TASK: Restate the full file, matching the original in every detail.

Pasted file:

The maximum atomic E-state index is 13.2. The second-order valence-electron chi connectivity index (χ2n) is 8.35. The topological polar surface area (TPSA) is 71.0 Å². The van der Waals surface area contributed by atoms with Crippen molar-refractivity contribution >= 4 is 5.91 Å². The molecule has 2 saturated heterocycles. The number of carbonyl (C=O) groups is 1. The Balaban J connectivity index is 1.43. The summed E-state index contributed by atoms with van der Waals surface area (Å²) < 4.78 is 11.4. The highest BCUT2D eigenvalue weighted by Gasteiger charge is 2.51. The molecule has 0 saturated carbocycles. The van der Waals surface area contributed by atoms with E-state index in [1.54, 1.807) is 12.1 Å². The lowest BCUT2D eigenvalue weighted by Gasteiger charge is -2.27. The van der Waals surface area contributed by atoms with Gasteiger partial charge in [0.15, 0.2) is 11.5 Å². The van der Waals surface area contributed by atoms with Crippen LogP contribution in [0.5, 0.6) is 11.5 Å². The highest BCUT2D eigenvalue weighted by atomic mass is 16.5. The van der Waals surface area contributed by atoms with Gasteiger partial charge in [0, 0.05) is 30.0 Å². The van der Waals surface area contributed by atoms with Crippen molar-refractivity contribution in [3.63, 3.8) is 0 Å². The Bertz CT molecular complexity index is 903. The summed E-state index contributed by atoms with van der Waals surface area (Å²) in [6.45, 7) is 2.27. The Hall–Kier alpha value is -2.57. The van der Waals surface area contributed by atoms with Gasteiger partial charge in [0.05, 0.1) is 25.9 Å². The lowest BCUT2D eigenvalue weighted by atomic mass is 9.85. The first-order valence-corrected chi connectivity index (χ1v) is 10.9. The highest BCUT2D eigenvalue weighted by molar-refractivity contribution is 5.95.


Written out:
The maximum atomic E-state index is 13.2. The second-order valence-electron chi connectivity index (χ2n) is 8.35. The topological polar surface area (TPSA) is 71.0 Å². The van der Waals surface area contributed by atoms with Crippen molar-refractivity contribution >= 4 is 5.91 Å². The molecule has 2 saturated heterocycles. The number of carbonyl (C=O) groups is 1. The Balaban J connectivity index is 1.43. The summed E-state index contributed by atoms with van der Waals surface area (Å²) < 4.78 is 11.4. The highest BCUT2D eigenvalue weighted by Gasteiger charge is 2.51. The molecule has 0 saturated carbocycles. The van der Waals surface area contributed by atoms with E-state index in [1.54, 1.807) is 12.1 Å². The lowest BCUT2D eigenvalue weighted by Gasteiger charge is -2.27. The van der Waals surface area contributed by atoms with Gasteiger partial charge in [0.15, 0.2) is 11.5 Å². The van der Waals surface area contributed by atoms with Crippen LogP contribution in [0.5, 0.6) is 11.5 Å². The highest BCUT2D eigenvalue weighted by atomic mass is 16.5. The van der Waals surface area contributed by atoms with Gasteiger partial charge in [0, 0.05) is 30.0 Å². The van der Waals surface area contributed by atoms with Crippen molar-refractivity contribution in [3.63, 3.8) is 0 Å². The Bertz CT molecular complexity index is 903. The summed E-state index contributed by atoms with van der Waals surface area (Å²) in [6.45, 7) is 2.27. The Hall–Kier alpha value is -2.57. The van der Waals surface area contributed by atoms with Gasteiger partial charge in [0.05, 0.1) is 25.9 Å². The lowest BCUT2D eigenvalue weighted by atomic mass is 9.85. The first-order valence-corrected chi connectivity index (χ1v) is 10.9. The highest BCUT2D eigenvalue weighted by molar-refractivity contribution is 5.95.